UPDATE: Should "Hot Chemo" be used for more advanced cancers? Read this recent article by The New York Times.
Appendiceal cancer is very rare, so rare in fact, it’s considered a one in a million cancer diagnosis. On this episode of Patient Power, sponsored by UC San Diego Medical Center, we’ll learn how this disease changed one family’s life forever. “Powerful Patient” Jennifer Ambrose, a wife and mother of two, joins the hour to share her story of being diagnosed with cancer of the appendix. Her fascinating journey started in Chicago, later traveling across the country to San Diego with her entire family to see the only expert whom they believed could save her life. That expert, Dr. Andrew Lowy, Professor and Chief of Surgical Oncology at UCSD Medical Center, also participates to shed light on the rarity of this cancer and the array of advances in surgical techniques allowing patients to thrive. Dr. Lowy is a pioneer recognized around the world for his expertise and the Ambrose family specifically sought out his proficiency with a relatively new procedure called “chemo bath.”
Jennifer underwent a nine-hour surgery at UCSD Medical Center, where Dr. Lowy and his team removed a tumor from her liver, right diaphragm and spleen. Now home in Chicago, Jennifer is cancer-free and became pregnant just two months after the surgery. She talks about the side effects of the chemo bath, the support of her family throughout the ordeal and how she is doing today. Hear more about Jennifer's surgery and recovery and how she believes traveling across the country to an academic medical center truly saved her life. To watch Jennifer’s Powerful Patient video, click here.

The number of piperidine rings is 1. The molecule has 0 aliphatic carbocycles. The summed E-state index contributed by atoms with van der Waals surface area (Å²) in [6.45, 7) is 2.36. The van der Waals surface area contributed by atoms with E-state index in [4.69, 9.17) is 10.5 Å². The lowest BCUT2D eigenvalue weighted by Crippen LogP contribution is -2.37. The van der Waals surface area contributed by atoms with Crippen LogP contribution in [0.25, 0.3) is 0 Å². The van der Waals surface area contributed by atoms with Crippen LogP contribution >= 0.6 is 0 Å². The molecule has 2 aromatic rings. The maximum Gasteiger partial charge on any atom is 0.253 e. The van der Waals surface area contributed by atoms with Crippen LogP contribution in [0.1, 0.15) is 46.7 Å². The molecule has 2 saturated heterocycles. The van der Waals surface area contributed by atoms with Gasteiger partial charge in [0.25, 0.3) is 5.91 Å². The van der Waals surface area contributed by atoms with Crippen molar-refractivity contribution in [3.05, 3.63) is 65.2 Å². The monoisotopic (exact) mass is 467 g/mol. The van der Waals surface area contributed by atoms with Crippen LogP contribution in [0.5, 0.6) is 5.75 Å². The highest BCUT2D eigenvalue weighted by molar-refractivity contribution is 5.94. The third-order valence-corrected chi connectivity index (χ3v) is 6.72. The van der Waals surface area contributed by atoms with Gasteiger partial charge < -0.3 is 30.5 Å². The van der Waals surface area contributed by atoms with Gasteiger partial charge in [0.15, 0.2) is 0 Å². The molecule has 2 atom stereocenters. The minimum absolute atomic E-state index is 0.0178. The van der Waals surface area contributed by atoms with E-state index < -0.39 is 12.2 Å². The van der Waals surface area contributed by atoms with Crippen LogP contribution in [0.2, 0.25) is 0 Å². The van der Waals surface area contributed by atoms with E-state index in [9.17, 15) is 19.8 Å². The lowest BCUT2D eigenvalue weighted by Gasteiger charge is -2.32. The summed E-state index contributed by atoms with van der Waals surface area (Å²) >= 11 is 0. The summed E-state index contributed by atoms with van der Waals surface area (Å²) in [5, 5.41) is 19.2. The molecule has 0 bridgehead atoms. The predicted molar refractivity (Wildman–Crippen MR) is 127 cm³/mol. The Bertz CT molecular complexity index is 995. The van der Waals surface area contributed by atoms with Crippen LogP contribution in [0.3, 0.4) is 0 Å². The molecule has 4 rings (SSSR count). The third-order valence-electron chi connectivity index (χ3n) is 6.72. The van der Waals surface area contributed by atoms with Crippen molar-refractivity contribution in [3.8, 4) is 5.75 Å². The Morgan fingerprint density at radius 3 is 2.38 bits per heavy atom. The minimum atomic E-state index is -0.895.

Dr. Lowy begins by talking about the uncommonness of the disease and the function the appendix plays in the cancer. He helps us understand how cancer forms in the appendix, and the role of mucus and surgical treatments, like the chemo bath. Dr. Lowy also talks about how the chemo bath may also be a promising treatment for other types of metastasized abdominal cancers, such as some cancers of the colon, liver and pancreas. Hear about the state-of-the-art surgical techniques Dr. Lowy and his teams are utilizing to fight rare cancers, and making a difference with patients like Jennifer.
Andrew Lowy, M.D., F.A.C.S.
Professor and Chief of Surgical Oncology, University of California San Diego Medical CenterDr. Lowy is recognized worldwide for his expertise in the surgical treatment of pancreatic cancer and for investigating novel cancer treatments, which incorporate surgery and chemotherapy to treat patients with advanced cancer that has spread to the abdomen. Dr. Lowy serves on the editorial boards of the Journal of Clinical Oncology and the Annals of Surgical Oncology . He also... more >
Diagnosed with appendiceal cancerIn April 2007, Ambrose was diagnosed with a rare form of cancer called pseudomyxoma peritoneal cancer after a laparoscopic appendectomy revealed a malignant tumor. Pseudomyxoma peritoneal cancer strikes one of every 1 million Americans. Sometimes referred to as "jelly belly," it is usually caused by a mucus-producing tumor cell, often in the appendix. Jennifer underwent a nine hour surgery at... more >